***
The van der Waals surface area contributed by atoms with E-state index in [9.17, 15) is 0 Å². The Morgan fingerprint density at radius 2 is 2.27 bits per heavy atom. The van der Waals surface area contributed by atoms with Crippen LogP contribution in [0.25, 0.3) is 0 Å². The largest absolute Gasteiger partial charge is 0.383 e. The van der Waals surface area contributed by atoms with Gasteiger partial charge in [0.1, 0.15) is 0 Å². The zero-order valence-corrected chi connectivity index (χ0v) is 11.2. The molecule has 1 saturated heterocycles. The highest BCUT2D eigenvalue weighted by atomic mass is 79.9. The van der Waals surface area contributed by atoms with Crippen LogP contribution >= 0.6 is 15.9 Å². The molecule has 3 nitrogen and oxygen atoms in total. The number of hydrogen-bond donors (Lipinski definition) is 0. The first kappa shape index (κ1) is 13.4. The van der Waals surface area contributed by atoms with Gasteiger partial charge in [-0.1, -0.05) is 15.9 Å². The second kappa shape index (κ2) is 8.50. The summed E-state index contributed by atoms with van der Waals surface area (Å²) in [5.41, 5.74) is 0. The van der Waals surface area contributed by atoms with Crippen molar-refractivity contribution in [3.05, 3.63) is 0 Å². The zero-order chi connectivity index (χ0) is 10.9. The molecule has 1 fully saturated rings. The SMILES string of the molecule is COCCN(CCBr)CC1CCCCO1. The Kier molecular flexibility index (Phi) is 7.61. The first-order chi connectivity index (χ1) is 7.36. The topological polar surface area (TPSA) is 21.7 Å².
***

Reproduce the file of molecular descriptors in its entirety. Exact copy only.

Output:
The van der Waals surface area contributed by atoms with E-state index in [9.17, 15) is 0 Å². The Morgan fingerprint density at radius 2 is 2.27 bits per heavy atom. The van der Waals surface area contributed by atoms with Crippen LogP contribution in [0.25, 0.3) is 0 Å². The largest absolute Gasteiger partial charge is 0.383 e. The van der Waals surface area contributed by atoms with Gasteiger partial charge in [0.1, 0.15) is 0 Å². The zero-order valence-corrected chi connectivity index (χ0v) is 11.2. The molecule has 1 saturated heterocycles. The highest BCUT2D eigenvalue weighted by atomic mass is 79.9. The van der Waals surface area contributed by atoms with Crippen LogP contribution >= 0.6 is 15.9 Å². The molecule has 3 nitrogen and oxygen atoms in total. The number of hydrogen-bond donors (Lipinski definition) is 0. The first kappa shape index (κ1) is 13.4. The van der Waals surface area contributed by atoms with Gasteiger partial charge in [-0.1, -0.05) is 15.9 Å². The second kappa shape index (κ2) is 8.50. The summed E-state index contributed by atoms with van der Waals surface area (Å²) in [5.41, 5.74) is 0. The van der Waals surface area contributed by atoms with Crippen molar-refractivity contribution in [3.05, 3.63) is 0 Å². The zero-order chi connectivity index (χ0) is 10.9. The molecule has 1 fully saturated rings. The SMILES string of the molecule is COCCN(CCBr)CC1CCCCO1. The Kier molecular flexibility index (Phi) is 7.61. The first-order chi connectivity index (χ1) is 7.36. The topological polar surface area (TPSA) is 21.7 Å².